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Pittsburgh Pirates: Down on the farm, a minor league spotlight-Jared Oliva

An in-depth look at Pirates outfield prospect Jared Oliva

Pirates outfield prospect Jared Oliva
Jared Oliva
Altoona Curve Twitter account

With the exceptions of Mitch Keller and Ke’Bryan Hayes, most of the Pittsburgh Pirates’ top prospects are likely years away from contributing to the major league ball club. As a result, Pirates fans have been clamoring for news of additional prospects in the organization who could potentially be promoted soon.

Outfield prospect Jared Oliva presents one of those prospects who is on the cusp of being promoted this season. Oliva spent all of last season with the Pirates Double-A affiliate Altoona Curve, where he initially struggled to get acclimated to the higher level.

However, after scuffling in the first half of the season, Oliva would go on a torrid stretch in the second half of the season and would finish strongly enough to be awarded Altoona’s 2019 Most Valuable Player.

During the 2019 season, Oliva would compile statistics that included a .277 batting average, 70 runs scored, six home runs, 42 runs batted in, and 36 stolen bases in 447 at-bats with Altoona.

Oliva would parlay his breakout campaign with the Curve into a dominant performance in the Arizona Fall League, where he would be named an All-Star after finishing with a .312 batting average, a league-best in doubles (12) and stolen bases (11), while finishing second in the league in hits (29), walks (14) and runs scored (18).

As a reward for his impressive breakout season in 2019, the Pirates announced that Oliva would be one of 11 non-roster invites to spring training this year. While it is expected that the 24-year old prospect will need some seasoning with the Triple-A Indianapolis Indians before joining Pittsburgh, he has an opportunity to prove otherwise in spring training.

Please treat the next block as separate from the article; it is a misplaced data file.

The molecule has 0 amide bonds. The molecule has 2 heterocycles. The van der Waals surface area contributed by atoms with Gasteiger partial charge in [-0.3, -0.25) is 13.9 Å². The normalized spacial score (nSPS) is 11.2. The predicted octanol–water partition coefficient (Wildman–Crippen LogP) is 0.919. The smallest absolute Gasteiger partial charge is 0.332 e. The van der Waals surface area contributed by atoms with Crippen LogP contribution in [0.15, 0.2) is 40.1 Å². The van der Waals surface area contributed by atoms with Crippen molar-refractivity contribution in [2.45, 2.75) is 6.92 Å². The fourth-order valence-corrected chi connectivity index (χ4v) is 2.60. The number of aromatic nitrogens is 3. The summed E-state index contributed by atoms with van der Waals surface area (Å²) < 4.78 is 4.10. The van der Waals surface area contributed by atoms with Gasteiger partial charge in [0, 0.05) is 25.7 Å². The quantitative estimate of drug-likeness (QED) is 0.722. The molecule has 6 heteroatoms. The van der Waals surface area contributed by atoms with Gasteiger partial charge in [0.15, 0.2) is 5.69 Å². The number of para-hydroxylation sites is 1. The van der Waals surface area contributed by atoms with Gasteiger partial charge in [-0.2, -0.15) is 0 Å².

Jared Oliva, the 6’3” and 205-pound son of former Boston Red Sox player David Oliva, was not a highly recruited player out of Valencia High School in California. As a result, he ended up being a walk-on at the University of Arizona, where he played three seasons with the Wildcats.

As a junior at Arizona, Oliva hit .321 for the team, who would ultimately lose to Coastal Carolina in the College World Series, which helped propel him to become the 7th round pick of the Pirates in the 2017 Major League Baseball draft.

Oliva has had proven success at every level of the minor leagues so far. His success has led him to become the 11th ranked prospect in the Pirates organization. His perseverance, leadership, maturity, and determination have allowed him to go from a player who was barely recruited in high school and a walk-on in college to one of the best prospects in Pittsburgh’s organization.

On a scale of 20-80 with 50 being average, Oliva has a hit tool ranking of 45, a raw power ranking of 55, a speed ranking of 60, a fielding ranking of 50 and a throwing ranking of 50. Outside of his speed and raw power rankings, everything else projects at average or below.

Oddly, the power has not translated to Oliva’s game and his ability to hit has been a strength. He has hit .266 or better across every level of the minor leagues while hitting a career-high nine home runs in 2018. His .398 slugging percentage and .121 ISO last season are indicative of a lack of power.

Perhaps adding a bit more mass and strength to his frame and increasing his launch angle could result in additional power in the future. However, even if the power does not ever come, Oliva has the other skills to be a successful major league outfielder.

He possesses the ability to get on-base at a solid rate and his 8.3% walk rate and a 20.5% strikeout rate represent a player with a good eye in the box. Oliva’s ability to steal bases with success (80% success rate) and his solid defense are perhaps his strongest assets.

Averaging 34.5 stolen bases through his first two full seasons in the minor leagues, Oliva is a menace on the base paths. If he can continue to get on base regularly and have a respectable batting average, he has the makings of a very good leadoff hitter.

Currently, Oliva’s ceiling projects as a player who hits .280, with 12 home runs, and who can steal 35+ bases per season. That kind of production would be welcomed by the Pirates and their fans alike.

It will be worth watching to see if Oliva can carry over the success he had last season with Altoona and in the Arizona Fall League to spring training this year. If he can, there is a plausible chance that the Pirates may have a viable replacement to fill the vacancy in center field left by the trade of Starling Marte.